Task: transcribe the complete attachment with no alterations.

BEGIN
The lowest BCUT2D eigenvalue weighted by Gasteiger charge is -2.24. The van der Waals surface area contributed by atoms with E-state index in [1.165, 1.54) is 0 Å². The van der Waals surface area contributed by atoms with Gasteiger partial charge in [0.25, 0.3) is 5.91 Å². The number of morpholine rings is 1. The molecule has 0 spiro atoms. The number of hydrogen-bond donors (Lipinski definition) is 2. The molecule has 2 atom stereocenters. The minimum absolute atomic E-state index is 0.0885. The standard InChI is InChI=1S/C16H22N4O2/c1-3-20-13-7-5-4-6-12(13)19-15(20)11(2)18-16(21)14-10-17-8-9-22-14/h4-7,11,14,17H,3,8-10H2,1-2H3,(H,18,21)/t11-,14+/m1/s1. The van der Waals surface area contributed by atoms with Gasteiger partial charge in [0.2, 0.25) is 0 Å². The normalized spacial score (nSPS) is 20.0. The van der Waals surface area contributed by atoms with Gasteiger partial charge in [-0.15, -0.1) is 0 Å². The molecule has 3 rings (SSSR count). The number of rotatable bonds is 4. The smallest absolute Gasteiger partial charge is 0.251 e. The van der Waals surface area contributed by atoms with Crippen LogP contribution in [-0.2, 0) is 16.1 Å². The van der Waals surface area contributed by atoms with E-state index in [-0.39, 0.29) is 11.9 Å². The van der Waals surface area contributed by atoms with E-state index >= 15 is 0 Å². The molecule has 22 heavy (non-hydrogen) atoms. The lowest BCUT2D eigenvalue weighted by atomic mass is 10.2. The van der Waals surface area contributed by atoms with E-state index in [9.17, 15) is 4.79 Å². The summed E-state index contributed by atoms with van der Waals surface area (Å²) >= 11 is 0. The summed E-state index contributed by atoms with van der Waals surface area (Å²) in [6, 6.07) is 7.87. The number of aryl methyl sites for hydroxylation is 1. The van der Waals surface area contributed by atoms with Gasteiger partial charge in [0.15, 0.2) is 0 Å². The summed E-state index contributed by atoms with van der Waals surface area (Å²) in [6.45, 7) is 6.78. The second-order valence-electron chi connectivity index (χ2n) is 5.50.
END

The lowest BCUT2D eigenvalue weighted by Gasteiger charge is -2.24. The van der Waals surface area contributed by atoms with E-state index in [1.165, 1.54) is 0 Å². The van der Waals surface area contributed by atoms with Gasteiger partial charge in [0.25, 0.3) is 5.91 Å². The number of morpholine rings is 1. The molecule has 0 spiro atoms. The number of hydrogen-bond donors (Lipinski definition) is 2. The molecule has 2 atom stereocenters. The minimum absolute atomic E-state index is 0.0885. The standard InChI is InChI=1S/C16H22N4O2/c1-3-20-13-7-5-4-6-12(13)19-15(20)11(2)18-16(21)14-10-17-8-9-22-14/h4-7,11,14,17H,3,8-10H2,1-2H3,(H,18,21)/t11-,14+/m1/s1. The van der Waals surface area contributed by atoms with Gasteiger partial charge in [0.2, 0.25) is 0 Å². The normalized spacial score (nSPS) is 20.0. The van der Waals surface area contributed by atoms with Gasteiger partial charge in [-0.15, -0.1) is 0 Å². The molecule has 3 rings (SSSR count). The number of rotatable bonds is 4. The smallest absolute Gasteiger partial charge is 0.251 e. The van der Waals surface area contributed by atoms with Crippen LogP contribution in [-0.2, 0) is 16.1 Å². The van der Waals surface area contributed by atoms with E-state index in [-0.39, 0.29) is 11.9 Å². The van der Waals surface area contributed by atoms with E-state index >= 15 is 0 Å². The molecule has 22 heavy (non-hydrogen) atoms. The lowest BCUT2D eigenvalue weighted by atomic mass is 10.2. The van der Waals surface area contributed by atoms with E-state index in [9.17, 15) is 4.79 Å². The summed E-state index contributed by atoms with van der Waals surface area (Å²) >= 11 is 0. The summed E-state index contributed by atoms with van der Waals surface area (Å²) in [6, 6.07) is 7.87. The number of aryl methyl sites for hydroxylation is 1. The van der Waals surface area contributed by atoms with Gasteiger partial charge in [0.15, 0.2) is 0 Å². The summed E-state index contributed by atoms with van der Waals surface area (Å²) in [6.45, 7) is 6.78. The second-order valence-electron chi connectivity index (χ2n) is 5.50.